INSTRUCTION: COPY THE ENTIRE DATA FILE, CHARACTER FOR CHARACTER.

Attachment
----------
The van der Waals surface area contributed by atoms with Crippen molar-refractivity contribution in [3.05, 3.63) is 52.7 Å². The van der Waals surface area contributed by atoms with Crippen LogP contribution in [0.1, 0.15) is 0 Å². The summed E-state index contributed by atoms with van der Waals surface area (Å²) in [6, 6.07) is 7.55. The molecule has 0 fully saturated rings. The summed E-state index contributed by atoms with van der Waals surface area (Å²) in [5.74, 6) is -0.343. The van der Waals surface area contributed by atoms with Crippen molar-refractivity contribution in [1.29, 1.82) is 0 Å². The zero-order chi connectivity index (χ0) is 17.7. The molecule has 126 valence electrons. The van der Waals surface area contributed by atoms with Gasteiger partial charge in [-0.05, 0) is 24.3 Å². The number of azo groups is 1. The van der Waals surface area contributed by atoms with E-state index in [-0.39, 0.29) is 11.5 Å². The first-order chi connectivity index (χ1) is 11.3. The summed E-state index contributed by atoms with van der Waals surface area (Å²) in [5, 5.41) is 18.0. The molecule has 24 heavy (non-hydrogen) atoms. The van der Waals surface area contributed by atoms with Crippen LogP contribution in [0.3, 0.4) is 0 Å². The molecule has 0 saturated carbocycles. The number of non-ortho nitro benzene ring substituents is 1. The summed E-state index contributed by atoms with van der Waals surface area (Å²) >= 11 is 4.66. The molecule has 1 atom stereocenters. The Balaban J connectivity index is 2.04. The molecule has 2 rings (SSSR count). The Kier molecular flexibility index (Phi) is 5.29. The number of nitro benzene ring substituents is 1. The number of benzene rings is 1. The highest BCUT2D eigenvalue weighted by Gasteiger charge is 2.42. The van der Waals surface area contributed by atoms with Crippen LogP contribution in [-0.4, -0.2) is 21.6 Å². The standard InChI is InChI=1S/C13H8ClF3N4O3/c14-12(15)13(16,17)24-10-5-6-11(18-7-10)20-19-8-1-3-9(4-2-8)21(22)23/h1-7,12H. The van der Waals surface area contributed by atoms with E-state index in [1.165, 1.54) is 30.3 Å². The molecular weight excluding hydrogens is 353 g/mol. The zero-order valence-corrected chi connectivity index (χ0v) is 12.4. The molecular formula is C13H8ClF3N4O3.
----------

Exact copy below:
The van der Waals surface area contributed by atoms with Crippen molar-refractivity contribution in [3.05, 3.63) is 52.7 Å². The van der Waals surface area contributed by atoms with Crippen LogP contribution in [0.1, 0.15) is 0 Å². The summed E-state index contributed by atoms with van der Waals surface area (Å²) in [6, 6.07) is 7.55. The molecule has 0 fully saturated rings. The summed E-state index contributed by atoms with van der Waals surface area (Å²) in [5.74, 6) is -0.343. The van der Waals surface area contributed by atoms with Crippen molar-refractivity contribution in [1.29, 1.82) is 0 Å². The zero-order chi connectivity index (χ0) is 17.7. The molecule has 126 valence electrons. The van der Waals surface area contributed by atoms with Gasteiger partial charge in [-0.05, 0) is 24.3 Å². The number of azo groups is 1. The van der Waals surface area contributed by atoms with E-state index in [-0.39, 0.29) is 11.5 Å². The first-order chi connectivity index (χ1) is 11.3. The summed E-state index contributed by atoms with van der Waals surface area (Å²) in [5, 5.41) is 18.0. The molecule has 24 heavy (non-hydrogen) atoms. The van der Waals surface area contributed by atoms with Crippen LogP contribution in [0.3, 0.4) is 0 Å². The molecule has 0 saturated carbocycles. The number of non-ortho nitro benzene ring substituents is 1. The summed E-state index contributed by atoms with van der Waals surface area (Å²) >= 11 is 4.66. The molecule has 1 atom stereocenters. The Balaban J connectivity index is 2.04. The molecule has 2 rings (SSSR count). The Kier molecular flexibility index (Phi) is 5.29. The number of nitro benzene ring substituents is 1. The number of benzene rings is 1. The highest BCUT2D eigenvalue weighted by Gasteiger charge is 2.42. The van der Waals surface area contributed by atoms with Crippen LogP contribution in [-0.4, -0.2) is 21.6 Å². The standard InChI is InChI=1S/C13H8ClF3N4O3/c14-12(15)13(16,17)24-10-5-6-11(18-7-10)20-19-8-1-3-9(4-2-8)21(22)23/h1-7,12H. The van der Waals surface area contributed by atoms with E-state index in [1.165, 1.54) is 30.3 Å². The molecular weight excluding hydrogens is 353 g/mol. The zero-order valence-corrected chi connectivity index (χ0v) is 12.4. The molecular formula is C13H8ClF3N4O3.